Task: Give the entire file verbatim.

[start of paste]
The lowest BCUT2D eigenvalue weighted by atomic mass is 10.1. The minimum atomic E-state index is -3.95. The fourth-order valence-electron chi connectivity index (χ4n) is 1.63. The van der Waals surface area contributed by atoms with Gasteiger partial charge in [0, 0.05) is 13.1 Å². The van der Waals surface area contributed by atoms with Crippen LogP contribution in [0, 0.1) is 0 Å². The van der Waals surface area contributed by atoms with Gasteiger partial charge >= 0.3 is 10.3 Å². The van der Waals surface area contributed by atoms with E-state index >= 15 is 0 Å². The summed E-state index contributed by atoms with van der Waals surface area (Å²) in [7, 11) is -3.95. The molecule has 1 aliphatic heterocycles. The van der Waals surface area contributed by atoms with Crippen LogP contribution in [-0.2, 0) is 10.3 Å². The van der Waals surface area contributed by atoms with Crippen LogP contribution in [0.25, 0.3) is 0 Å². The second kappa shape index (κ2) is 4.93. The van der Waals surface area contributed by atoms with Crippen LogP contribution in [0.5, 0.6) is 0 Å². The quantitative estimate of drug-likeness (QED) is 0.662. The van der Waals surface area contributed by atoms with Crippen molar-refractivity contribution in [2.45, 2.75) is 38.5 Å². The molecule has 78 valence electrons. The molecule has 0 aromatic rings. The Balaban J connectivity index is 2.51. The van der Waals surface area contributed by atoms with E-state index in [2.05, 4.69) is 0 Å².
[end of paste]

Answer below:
The lowest BCUT2D eigenvalue weighted by atomic mass is 10.1. The minimum atomic E-state index is -3.95. The fourth-order valence-electron chi connectivity index (χ4n) is 1.63. The van der Waals surface area contributed by atoms with Gasteiger partial charge in [0, 0.05) is 13.1 Å². The van der Waals surface area contributed by atoms with Crippen LogP contribution in [0, 0.1) is 0 Å². The van der Waals surface area contributed by atoms with Gasteiger partial charge >= 0.3 is 10.3 Å². The van der Waals surface area contributed by atoms with E-state index >= 15 is 0 Å². The summed E-state index contributed by atoms with van der Waals surface area (Å²) in [7, 11) is -3.95. The molecule has 1 aliphatic heterocycles. The van der Waals surface area contributed by atoms with Crippen LogP contribution in [-0.2, 0) is 10.3 Å². The van der Waals surface area contributed by atoms with Crippen LogP contribution in [0.25, 0.3) is 0 Å². The second kappa shape index (κ2) is 4.93. The van der Waals surface area contributed by atoms with Crippen LogP contribution in [0.5, 0.6) is 0 Å². The quantitative estimate of drug-likeness (QED) is 0.662. The van der Waals surface area contributed by atoms with Crippen molar-refractivity contribution in [2.45, 2.75) is 38.5 Å². The molecule has 78 valence electrons. The molecule has 0 aromatic rings. The Balaban J connectivity index is 2.51. The van der Waals surface area contributed by atoms with E-state index in [2.05, 4.69) is 0 Å².